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Review: Richet, A Natural History of Time

Review: Richet, A Natural History of Time

Pascal Richet’s new book, A Natural History of Time, explores the various ways that human societies have conceptualized the idea of time. By tracing the various attempts throughout the history of western civilization to pinpoint the age of the earth, Richet’s book tells the story of how human societies have progressively built a chronological scale that has made it possible to reconstruct the history of nature itself. As a recent review in the New York Sun notes, Pascal’s book pays special attention to the rise of the scientific method as the dominant paradigm for the creation of this chronology. Adam Kirsch writes for the New York Sun: How old is the Earth? Mr. Richet sets out to explore humanity’s attempts to answer this most perplexing of questions, which acted as a spur and a baffle to human ingenuity for 2,500 years. Before it could be solved, we needed to invent chemistry and geology, astronomy and physics—to isolate the elements, read the sedimentary record, understand the evolution of species, and chart the movement of the stars.… Not only does A Natural History of Time shed light on key advances in the history of science, from the ancient Greeks to the X-ray, . . .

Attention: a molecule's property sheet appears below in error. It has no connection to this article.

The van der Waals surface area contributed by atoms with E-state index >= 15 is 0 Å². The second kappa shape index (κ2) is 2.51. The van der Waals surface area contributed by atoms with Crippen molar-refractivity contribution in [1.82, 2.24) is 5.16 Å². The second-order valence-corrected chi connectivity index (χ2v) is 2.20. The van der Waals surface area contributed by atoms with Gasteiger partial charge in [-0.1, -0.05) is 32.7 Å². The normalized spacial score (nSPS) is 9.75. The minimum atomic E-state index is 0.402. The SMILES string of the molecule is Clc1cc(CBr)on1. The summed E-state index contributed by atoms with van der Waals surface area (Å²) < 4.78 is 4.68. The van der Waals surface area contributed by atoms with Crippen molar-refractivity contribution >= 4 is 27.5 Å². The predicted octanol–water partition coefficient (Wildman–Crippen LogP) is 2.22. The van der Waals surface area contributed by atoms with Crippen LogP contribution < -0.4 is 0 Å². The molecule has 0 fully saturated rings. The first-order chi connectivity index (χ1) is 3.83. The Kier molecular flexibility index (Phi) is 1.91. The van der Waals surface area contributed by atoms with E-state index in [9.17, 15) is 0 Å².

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Press Release: Stafford, Echo Objects

June 22, 2007
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Press Release: Stafford, Echo Objects

Barbara Stafford is at the forefront of a growing movement that calls for the humanities to confront the brain’s material realities. In Echo Objects: The Cognitive Work of Images she argues that humanists should seize upon the exciting neuroscientific discoveries that are illuminating the underpinnings of cultural objects. In turn, she contends, brain scientists could enrich their investigations of mental activity by incorporating phenomenological considerations—particularly the intricate ways that images focus intentional behavior and allow us to feel thought. As precise in her discussions of firing neurons as she is about the coordinating dynamics of image making, Stafford locates these major transdisciplinary issues at the intersection of art, science, philosophy, and technology. Ultimately, she makes an impassioned plea for a common purpose—for the acknowledgment that, at the most basic level, these separate projects belong to a single investigation. Read the press release. . . .